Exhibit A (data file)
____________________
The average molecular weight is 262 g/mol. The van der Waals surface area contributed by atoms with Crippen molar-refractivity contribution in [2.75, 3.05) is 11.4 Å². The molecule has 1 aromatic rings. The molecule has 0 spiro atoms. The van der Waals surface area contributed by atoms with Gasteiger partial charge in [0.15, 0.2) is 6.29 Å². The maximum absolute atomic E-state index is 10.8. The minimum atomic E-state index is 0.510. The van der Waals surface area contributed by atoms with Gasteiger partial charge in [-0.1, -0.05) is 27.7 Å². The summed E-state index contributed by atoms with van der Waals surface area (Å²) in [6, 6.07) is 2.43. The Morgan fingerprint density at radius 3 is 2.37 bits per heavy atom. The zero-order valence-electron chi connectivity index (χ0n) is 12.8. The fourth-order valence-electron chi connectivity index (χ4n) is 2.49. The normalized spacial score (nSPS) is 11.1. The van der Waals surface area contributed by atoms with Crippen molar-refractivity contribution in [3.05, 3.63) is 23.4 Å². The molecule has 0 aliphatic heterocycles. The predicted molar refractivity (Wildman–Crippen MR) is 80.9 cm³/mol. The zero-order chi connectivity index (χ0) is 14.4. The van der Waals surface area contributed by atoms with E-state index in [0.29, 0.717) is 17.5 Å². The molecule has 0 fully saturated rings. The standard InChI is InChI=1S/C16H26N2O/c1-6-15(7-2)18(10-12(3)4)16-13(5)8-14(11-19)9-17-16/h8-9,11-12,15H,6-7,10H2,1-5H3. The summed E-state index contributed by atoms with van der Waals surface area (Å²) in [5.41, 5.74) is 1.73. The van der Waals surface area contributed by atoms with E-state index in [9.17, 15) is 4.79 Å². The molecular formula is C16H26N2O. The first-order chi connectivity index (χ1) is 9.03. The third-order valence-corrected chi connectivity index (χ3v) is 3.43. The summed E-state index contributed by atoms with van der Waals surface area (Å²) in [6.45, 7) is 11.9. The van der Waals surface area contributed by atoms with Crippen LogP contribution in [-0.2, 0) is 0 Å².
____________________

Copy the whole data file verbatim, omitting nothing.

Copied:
The average molecular weight is 262 g/mol. The van der Waals surface area contributed by atoms with Crippen molar-refractivity contribution in [2.75, 3.05) is 11.4 Å². The molecule has 1 aromatic rings. The molecule has 0 spiro atoms. The van der Waals surface area contributed by atoms with Gasteiger partial charge in [0.15, 0.2) is 6.29 Å². The maximum absolute atomic E-state index is 10.8. The minimum atomic E-state index is 0.510. The van der Waals surface area contributed by atoms with Gasteiger partial charge in [-0.1, -0.05) is 27.7 Å². The summed E-state index contributed by atoms with van der Waals surface area (Å²) in [6, 6.07) is 2.43. The Morgan fingerprint density at radius 3 is 2.37 bits per heavy atom. The zero-order valence-electron chi connectivity index (χ0n) is 12.8. The fourth-order valence-electron chi connectivity index (χ4n) is 2.49. The normalized spacial score (nSPS) is 11.1. The van der Waals surface area contributed by atoms with Crippen molar-refractivity contribution in [3.05, 3.63) is 23.4 Å². The molecule has 0 aliphatic heterocycles. The predicted molar refractivity (Wildman–Crippen MR) is 80.9 cm³/mol. The zero-order chi connectivity index (χ0) is 14.4. The van der Waals surface area contributed by atoms with E-state index in [0.29, 0.717) is 17.5 Å². The molecule has 0 fully saturated rings. The standard InChI is InChI=1S/C16H26N2O/c1-6-15(7-2)18(10-12(3)4)16-13(5)8-14(11-19)9-17-16/h8-9,11-12,15H,6-7,10H2,1-5H3. The summed E-state index contributed by atoms with van der Waals surface area (Å²) in [5.41, 5.74) is 1.73. The van der Waals surface area contributed by atoms with E-state index in [9.17, 15) is 4.79 Å². The molecular formula is C16H26N2O. The first-order chi connectivity index (χ1) is 9.03. The third-order valence-corrected chi connectivity index (χ3v) is 3.43. The summed E-state index contributed by atoms with van der Waals surface area (Å²) in [6.45, 7) is 11.9. The van der Waals surface area contributed by atoms with Crippen LogP contribution in [-0.2, 0) is 0 Å².